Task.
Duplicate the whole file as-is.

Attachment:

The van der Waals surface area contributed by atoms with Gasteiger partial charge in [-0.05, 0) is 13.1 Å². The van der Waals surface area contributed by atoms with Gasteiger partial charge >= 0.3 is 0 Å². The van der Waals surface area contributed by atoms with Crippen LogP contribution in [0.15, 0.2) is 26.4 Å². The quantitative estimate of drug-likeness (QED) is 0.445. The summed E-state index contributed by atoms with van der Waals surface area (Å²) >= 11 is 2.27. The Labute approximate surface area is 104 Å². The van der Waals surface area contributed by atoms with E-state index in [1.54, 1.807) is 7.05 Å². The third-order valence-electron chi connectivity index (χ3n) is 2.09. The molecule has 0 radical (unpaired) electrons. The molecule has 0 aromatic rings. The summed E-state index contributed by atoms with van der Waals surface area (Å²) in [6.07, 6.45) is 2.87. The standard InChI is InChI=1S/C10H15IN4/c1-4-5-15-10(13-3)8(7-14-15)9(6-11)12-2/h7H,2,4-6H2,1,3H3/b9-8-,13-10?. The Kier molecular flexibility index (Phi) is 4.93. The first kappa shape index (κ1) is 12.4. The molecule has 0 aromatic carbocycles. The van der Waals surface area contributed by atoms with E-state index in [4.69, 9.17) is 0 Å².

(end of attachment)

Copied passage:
The van der Waals surface area contributed by atoms with Gasteiger partial charge in [-0.05, 0) is 13.1 Å². The van der Waals surface area contributed by atoms with Gasteiger partial charge >= 0.3 is 0 Å². The van der Waals surface area contributed by atoms with Crippen LogP contribution in [0.15, 0.2) is 26.4 Å². The quantitative estimate of drug-likeness (QED) is 0.445. The summed E-state index contributed by atoms with van der Waals surface area (Å²) >= 11 is 2.27. The Labute approximate surface area is 104 Å². The van der Waals surface area contributed by atoms with E-state index in [1.54, 1.807) is 7.05 Å². The third-order valence-electron chi connectivity index (χ3n) is 2.09. The molecule has 0 radical (unpaired) electrons. The molecule has 0 aromatic rings. The summed E-state index contributed by atoms with van der Waals surface area (Å²) in [6.07, 6.45) is 2.87. The standard InChI is InChI=1S/C10H15IN4/c1-4-5-15-10(13-3)8(7-14-15)9(6-11)12-2/h7H,2,4-6H2,1,3H3/b9-8-,13-10?. The Kier molecular flexibility index (Phi) is 4.93. The first kappa shape index (κ1) is 12.4. The molecule has 0 aromatic carbocycles. The van der Waals surface area contributed by atoms with E-state index in [4.69, 9.17) is 0 Å².